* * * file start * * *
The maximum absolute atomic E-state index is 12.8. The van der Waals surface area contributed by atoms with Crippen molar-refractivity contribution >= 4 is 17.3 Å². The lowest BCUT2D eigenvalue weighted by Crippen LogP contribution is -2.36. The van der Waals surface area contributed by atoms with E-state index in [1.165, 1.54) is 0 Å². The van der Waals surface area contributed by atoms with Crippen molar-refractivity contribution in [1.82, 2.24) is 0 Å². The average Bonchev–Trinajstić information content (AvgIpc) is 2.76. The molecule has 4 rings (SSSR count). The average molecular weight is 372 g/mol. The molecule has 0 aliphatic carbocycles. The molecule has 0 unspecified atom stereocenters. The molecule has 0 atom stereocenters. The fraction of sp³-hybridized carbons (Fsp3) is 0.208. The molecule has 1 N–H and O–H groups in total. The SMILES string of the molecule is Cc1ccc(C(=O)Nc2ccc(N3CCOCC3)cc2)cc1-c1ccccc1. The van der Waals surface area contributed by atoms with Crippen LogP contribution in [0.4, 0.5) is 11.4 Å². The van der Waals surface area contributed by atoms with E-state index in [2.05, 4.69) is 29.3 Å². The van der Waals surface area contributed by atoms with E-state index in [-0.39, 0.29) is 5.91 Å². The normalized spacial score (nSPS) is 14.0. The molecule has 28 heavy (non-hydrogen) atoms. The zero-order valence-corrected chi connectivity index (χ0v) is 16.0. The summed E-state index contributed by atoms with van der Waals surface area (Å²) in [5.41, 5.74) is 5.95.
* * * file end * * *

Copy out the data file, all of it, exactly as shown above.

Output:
The maximum absolute atomic E-state index is 12.8. The van der Waals surface area contributed by atoms with Crippen molar-refractivity contribution >= 4 is 17.3 Å². The lowest BCUT2D eigenvalue weighted by Crippen LogP contribution is -2.36. The van der Waals surface area contributed by atoms with E-state index in [1.165, 1.54) is 0 Å². The van der Waals surface area contributed by atoms with Crippen molar-refractivity contribution in [1.82, 2.24) is 0 Å². The average Bonchev–Trinajstić information content (AvgIpc) is 2.76. The molecule has 4 rings (SSSR count). The average molecular weight is 372 g/mol. The molecule has 0 aliphatic carbocycles. The molecule has 0 unspecified atom stereocenters. The molecule has 0 atom stereocenters. The fraction of sp³-hybridized carbons (Fsp3) is 0.208. The molecule has 1 N–H and O–H groups in total. The SMILES string of the molecule is Cc1ccc(C(=O)Nc2ccc(N3CCOCC3)cc2)cc1-c1ccccc1. The van der Waals surface area contributed by atoms with Crippen LogP contribution in [0.4, 0.5) is 11.4 Å². The van der Waals surface area contributed by atoms with E-state index in [2.05, 4.69) is 29.3 Å². The van der Waals surface area contributed by atoms with E-state index in [-0.39, 0.29) is 5.91 Å². The normalized spacial score (nSPS) is 14.0. The molecule has 28 heavy (non-hydrogen) atoms. The zero-order valence-corrected chi connectivity index (χ0v) is 16.0. The summed E-state index contributed by atoms with van der Waals surface area (Å²) in [5.41, 5.74) is 5.95.